Turkey seizes 50 churches and monasteries from Syriac Orthodox communities

Turkish authorities have reportedly seized around 50 churches, monasteries, and other Syriac Orthodox Christian properties in the country's southeastern region, sparking fears that the indigenous culture will soon become extinct.

(REUTERS / Murad Sezer)Local and foreign visitors, with the Byzantine-era monument of Hagia Sophia in the background, stroll at Sultanahmet square in Istanbul August 23, 2013.

In May, a government commission tasked with liquidating assets denied an appeal filed by the fifth-century Mor Gabriel monastery against the confiscation. Dozens of churches, monasteries, and other church properties in southeastern Turkey were seized on the grounds that the Syriac Orthodox Church's ownership deeds had already lapsed, according to community leaders, Al-Monitor reported.

Mor Gabriel Monastery Foundation chairman Kuryakos Ergun expressed concern over the effect of the confiscation of properties on the survival of the Syriac culture. He said the country should be the one to protect and not endanger this heritage.

"Our churches and monasteries are what root Syriacs in these lands; our existence relies on them. They are our history and what sustains our culture," said Ergun. "While the country should be protecting this heritage, we instead see our culture is at risk."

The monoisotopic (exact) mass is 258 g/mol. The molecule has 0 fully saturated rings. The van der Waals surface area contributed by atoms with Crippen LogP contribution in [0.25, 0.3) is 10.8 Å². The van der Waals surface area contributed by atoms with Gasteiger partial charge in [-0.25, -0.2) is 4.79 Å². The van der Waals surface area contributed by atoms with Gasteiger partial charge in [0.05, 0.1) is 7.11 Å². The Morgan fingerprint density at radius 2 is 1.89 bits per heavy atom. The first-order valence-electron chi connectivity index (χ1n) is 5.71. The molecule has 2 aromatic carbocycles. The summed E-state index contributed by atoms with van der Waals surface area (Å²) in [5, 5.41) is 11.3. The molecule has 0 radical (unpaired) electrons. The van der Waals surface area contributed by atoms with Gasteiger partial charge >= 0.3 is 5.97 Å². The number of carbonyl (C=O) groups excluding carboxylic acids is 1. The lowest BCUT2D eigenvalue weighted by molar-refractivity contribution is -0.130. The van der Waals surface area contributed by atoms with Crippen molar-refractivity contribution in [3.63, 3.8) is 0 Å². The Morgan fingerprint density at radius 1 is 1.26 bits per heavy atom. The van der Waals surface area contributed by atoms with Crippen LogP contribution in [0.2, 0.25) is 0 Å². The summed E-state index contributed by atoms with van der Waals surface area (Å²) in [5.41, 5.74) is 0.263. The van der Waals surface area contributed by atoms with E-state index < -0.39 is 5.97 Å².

The seizure of Syriac churches and properties has earned condemnation from the Assyrian Confederation of Europe. The organization criticized the move as a serious violation of the Syriac people's cultural rights, SBS detailed.

In addition, the confederation urged the Turkish government to implement measures that exempt Assyrian religious properties from municipal reforms. It also warned that it would elevate the case to the European Court of Human Rights if the government does not do anything to address the problem.

Syriacs, or Assyrians, trace their roots to the historical Mesopotamian civilization in 3500 BC. Many of them use Aramaic, the language that Jesus Christ spoke. For years, they lived on properties with titles listed in the national land registry, but their ability to own property was canceled when their villages were made part of the city of Mardin in 2012, according to Syrian Christian lawmaker Erol Dora.

In 2016, the liquidation commission started transferring Syriac properties to state institution assets. However, Dora said the Syriac churches and cemeteries should have been turned over to Mor Gabriel. In light of the situation, the lawmaker passed a parliamentary question to Turkey's prime minister in a bid to find a solution to what he sees as the country's failure to protect minorities' rights.